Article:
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Do you have a bunch of expired or unused prescription medications scattered throughout your house?

Maybe you toss them in the trash or maybe you just hoard them in an unused drawer. Whatever the case, it's something most of us have done (myself included) at one time or another. Well, as you may have guessed, in some cases, that's not exactly the ideal course of action.

Certain drugs, especially narcotic pain relievers and other controlled substances, can cause major harm to others if not properly disposed. Improperly discarded medications have the potential to be found by people — adults and children — for whom they weren't prescribed, creating the likelihood of abuse, such as addiction or even overdose.


Photo by Phil Walter/Getty Images.

In February 2016, Walgreens announced plans to roll out kiosks that will let customers safely discard unused or expired medication. They'll be installing more than 500 kiosks.

Walgreens announced the plan in response to the opioid epidemic and the dramatic increase in deaths related to opioid pain relievers and heroin over the past 16 years. In addition to that, naloxone, an opioid antidote, will be made available in more than 35 states across the country without a prescription.

A safe disposal kiosk is seen here during an event unveiling a multistate program to combat opioid abuse in the U.S. Photo by Gabriella Demczuk/Getty Images.

Addressing the epidemic has been a priority for both President Obama and members of Congress.

In February, Representative Robert Dold (R-IL) introduced legislation to combat opioid-related overdose deaths. The bill, part of the larger Comprehensive Addiction and Recovery Act, passed the House of Representatives by a vote of 400 to 5. In July, the bill was signed into law by President Obama. The focus of Rep. Dold's bill is to expand access to naloxone to first responders.

Rep. Robert Dold (R-IL). Photo by Gabriella Demczuk/Getty Images.

While there are a number of other places that accept unused prescriptions, such as police and fire departments, putting them in pharmacies make it much more convenient.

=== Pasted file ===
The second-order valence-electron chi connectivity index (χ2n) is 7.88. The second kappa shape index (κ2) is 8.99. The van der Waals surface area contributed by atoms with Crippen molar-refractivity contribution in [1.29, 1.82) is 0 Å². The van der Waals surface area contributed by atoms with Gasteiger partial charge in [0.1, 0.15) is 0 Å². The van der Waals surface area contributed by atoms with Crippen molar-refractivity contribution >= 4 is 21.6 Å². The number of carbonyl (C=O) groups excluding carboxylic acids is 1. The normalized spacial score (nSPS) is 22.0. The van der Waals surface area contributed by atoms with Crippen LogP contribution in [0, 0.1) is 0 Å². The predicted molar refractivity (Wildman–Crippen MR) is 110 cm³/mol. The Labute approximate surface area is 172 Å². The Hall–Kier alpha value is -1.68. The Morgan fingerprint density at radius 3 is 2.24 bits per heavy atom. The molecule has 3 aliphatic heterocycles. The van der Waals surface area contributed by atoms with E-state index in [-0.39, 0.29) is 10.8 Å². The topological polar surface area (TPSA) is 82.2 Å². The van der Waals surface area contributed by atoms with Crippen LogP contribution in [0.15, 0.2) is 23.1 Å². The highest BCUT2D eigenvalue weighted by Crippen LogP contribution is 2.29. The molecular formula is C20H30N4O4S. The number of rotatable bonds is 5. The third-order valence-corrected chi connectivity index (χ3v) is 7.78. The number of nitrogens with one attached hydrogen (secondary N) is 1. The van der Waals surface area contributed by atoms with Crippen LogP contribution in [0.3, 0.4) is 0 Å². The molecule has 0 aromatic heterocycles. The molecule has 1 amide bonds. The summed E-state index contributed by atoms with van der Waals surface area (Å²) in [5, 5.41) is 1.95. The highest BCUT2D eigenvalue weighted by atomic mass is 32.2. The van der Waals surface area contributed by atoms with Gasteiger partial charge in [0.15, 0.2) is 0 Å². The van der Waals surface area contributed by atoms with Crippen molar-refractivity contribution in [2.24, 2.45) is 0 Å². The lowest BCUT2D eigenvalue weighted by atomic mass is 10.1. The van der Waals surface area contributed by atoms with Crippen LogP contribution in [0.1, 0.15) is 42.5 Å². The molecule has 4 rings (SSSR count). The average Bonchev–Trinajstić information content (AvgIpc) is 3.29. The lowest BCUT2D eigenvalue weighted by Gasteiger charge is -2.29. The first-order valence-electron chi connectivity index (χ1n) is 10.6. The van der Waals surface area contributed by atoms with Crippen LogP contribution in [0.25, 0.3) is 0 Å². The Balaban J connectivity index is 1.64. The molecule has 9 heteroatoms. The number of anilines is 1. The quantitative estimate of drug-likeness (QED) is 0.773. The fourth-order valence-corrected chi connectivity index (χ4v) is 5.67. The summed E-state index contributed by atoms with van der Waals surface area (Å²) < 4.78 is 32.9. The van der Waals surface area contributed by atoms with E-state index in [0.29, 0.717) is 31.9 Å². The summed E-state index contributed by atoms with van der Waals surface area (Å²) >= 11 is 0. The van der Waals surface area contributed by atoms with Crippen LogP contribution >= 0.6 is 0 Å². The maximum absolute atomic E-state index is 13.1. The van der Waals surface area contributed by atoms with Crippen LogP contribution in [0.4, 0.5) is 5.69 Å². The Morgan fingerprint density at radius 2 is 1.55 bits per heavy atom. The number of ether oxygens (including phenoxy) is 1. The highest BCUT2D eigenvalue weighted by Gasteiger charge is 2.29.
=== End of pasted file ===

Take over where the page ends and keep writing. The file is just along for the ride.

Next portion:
"Yes, it's a safe place to bring unused medications," Illinois State Senator Michael Connelly told the Naperville Sun about the rollout at nearby Walgreens Deerfield headquarters. "But more importantly, it's a constant reminder when you come to pick up your prescription that there's a problem out there, and that you, too, have to be involved in safely disposing of medications."

"Across all of America, 47,000 people have died because of drug overdoses, Walgreens Boots Alliance co-COO Alex Gourlay told CBS. "It’s a real issue that we want to play our part in controlling and hoping to solve."

Bottles of prescription medications. Photo by Joe Raedle/Getty Images.

There are firm steps you can take to reduce the chances of your drugs winding up in the wrong hands — and it's potentially lifesaving.

If you're not sure if there's a Drug Enforcement Administration (DEA) authorized unused medication drop location near you, you can visit the agency's website or call 1-800-882-9539.

If for some reason you absolutely must dispose of medicine in your household trash, the Federal Drug Administration recommends mixing medicines with "unpalatable substances such as dirt, kitty litter, or used coffee grounds," place the mixture in a sealed plastic bag, and throw the bag in the trash. Some medicines, however, are safe to simply flush down the sink or toilet — you can find a list on the FDA website.

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She bought the perfect wedding dress that went viral on TikTok. It was only $3.75

Lynch is part of a growing line of newlyweds going against the regular wedding tradition of spending loads of money.